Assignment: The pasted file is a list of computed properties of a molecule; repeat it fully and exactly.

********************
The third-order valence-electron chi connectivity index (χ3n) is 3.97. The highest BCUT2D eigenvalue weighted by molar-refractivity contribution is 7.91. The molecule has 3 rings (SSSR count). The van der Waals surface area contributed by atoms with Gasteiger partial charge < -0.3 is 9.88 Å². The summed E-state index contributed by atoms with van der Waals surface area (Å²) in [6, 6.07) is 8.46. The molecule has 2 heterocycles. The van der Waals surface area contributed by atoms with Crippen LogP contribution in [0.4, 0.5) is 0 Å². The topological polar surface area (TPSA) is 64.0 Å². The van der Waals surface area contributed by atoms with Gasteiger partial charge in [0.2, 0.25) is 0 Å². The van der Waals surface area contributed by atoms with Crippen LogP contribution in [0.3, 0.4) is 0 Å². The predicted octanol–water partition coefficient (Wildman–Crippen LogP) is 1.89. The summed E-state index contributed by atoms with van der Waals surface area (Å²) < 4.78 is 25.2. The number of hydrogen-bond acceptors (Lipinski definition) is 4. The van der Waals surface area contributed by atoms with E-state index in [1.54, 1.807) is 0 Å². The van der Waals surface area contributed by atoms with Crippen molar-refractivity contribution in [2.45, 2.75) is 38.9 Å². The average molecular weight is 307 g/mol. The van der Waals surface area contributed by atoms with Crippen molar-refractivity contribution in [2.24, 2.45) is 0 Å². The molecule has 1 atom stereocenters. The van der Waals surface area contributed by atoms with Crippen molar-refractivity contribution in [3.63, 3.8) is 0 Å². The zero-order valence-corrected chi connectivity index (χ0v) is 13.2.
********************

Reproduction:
The third-order valence-electron chi connectivity index (χ3n) is 3.97. The highest BCUT2D eigenvalue weighted by molar-refractivity contribution is 7.91. The molecule has 3 rings (SSSR count). The van der Waals surface area contributed by atoms with Gasteiger partial charge < -0.3 is 9.88 Å². The summed E-state index contributed by atoms with van der Waals surface area (Å²) in [6, 6.07) is 8.46. The molecule has 2 heterocycles. The van der Waals surface area contributed by atoms with Crippen LogP contribution in [0.4, 0.5) is 0 Å². The topological polar surface area (TPSA) is 64.0 Å². The van der Waals surface area contributed by atoms with Gasteiger partial charge in [0.2, 0.25) is 0 Å². The van der Waals surface area contributed by atoms with Crippen LogP contribution in [0.3, 0.4) is 0 Å². The predicted octanol–water partition coefficient (Wildman–Crippen LogP) is 1.89. The summed E-state index contributed by atoms with van der Waals surface area (Å²) < 4.78 is 25.2. The number of hydrogen-bond acceptors (Lipinski definition) is 4. The van der Waals surface area contributed by atoms with E-state index in [1.54, 1.807) is 0 Å². The van der Waals surface area contributed by atoms with Crippen molar-refractivity contribution in [2.45, 2.75) is 38.9 Å². The average molecular weight is 307 g/mol. The van der Waals surface area contributed by atoms with Crippen molar-refractivity contribution in [2.24, 2.45) is 0 Å². The molecule has 1 atom stereocenters. The van der Waals surface area contributed by atoms with Crippen molar-refractivity contribution in [3.63, 3.8) is 0 Å². The zero-order valence-corrected chi connectivity index (χ0v) is 13.2.